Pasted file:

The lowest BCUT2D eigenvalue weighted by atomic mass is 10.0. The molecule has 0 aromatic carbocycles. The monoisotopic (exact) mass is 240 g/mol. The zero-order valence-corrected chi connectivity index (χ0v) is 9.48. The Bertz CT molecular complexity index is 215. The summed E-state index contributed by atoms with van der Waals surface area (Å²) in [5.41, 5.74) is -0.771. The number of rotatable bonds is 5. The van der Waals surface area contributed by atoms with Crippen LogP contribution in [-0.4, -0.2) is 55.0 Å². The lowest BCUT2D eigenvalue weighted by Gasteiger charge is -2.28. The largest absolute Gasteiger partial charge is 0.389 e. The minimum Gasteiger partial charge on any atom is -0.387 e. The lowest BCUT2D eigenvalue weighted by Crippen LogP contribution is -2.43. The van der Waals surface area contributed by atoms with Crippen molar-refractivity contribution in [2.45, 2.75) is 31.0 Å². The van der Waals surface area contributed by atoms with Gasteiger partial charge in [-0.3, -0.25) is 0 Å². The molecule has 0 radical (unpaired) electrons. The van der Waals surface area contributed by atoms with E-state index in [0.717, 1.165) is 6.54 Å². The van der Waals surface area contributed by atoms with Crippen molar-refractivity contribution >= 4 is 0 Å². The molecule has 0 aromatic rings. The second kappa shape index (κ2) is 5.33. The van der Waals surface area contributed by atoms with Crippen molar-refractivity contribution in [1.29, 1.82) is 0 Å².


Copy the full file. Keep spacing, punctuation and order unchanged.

The lowest BCUT2D eigenvalue weighted by atomic mass is 10.0. The molecule has 0 aromatic carbocycles. The monoisotopic (exact) mass is 240 g/mol. The zero-order valence-corrected chi connectivity index (χ0v) is 9.48. The Bertz CT molecular complexity index is 215. The summed E-state index contributed by atoms with van der Waals surface area (Å²) in [5.41, 5.74) is -0.771. The number of rotatable bonds is 5. The van der Waals surface area contributed by atoms with Crippen LogP contribution in [-0.4, -0.2) is 55.0 Å². The lowest BCUT2D eigenvalue weighted by Gasteiger charge is -2.28. The largest absolute Gasteiger partial charge is 0.389 e. The minimum Gasteiger partial charge on any atom is -0.387 e. The lowest BCUT2D eigenvalue weighted by Crippen LogP contribution is -2.43. The van der Waals surface area contributed by atoms with Crippen molar-refractivity contribution in [2.45, 2.75) is 31.0 Å². The van der Waals surface area contributed by atoms with Gasteiger partial charge in [-0.3, -0.25) is 0 Å². The molecule has 0 radical (unpaired) electrons. The van der Waals surface area contributed by atoms with E-state index in [0.717, 1.165) is 6.54 Å². The van der Waals surface area contributed by atoms with Crippen molar-refractivity contribution >= 4 is 0 Å². The molecule has 0 aromatic rings. The second kappa shape index (κ2) is 5.33. The van der Waals surface area contributed by atoms with Crippen molar-refractivity contribution in [1.29, 1.82) is 0 Å².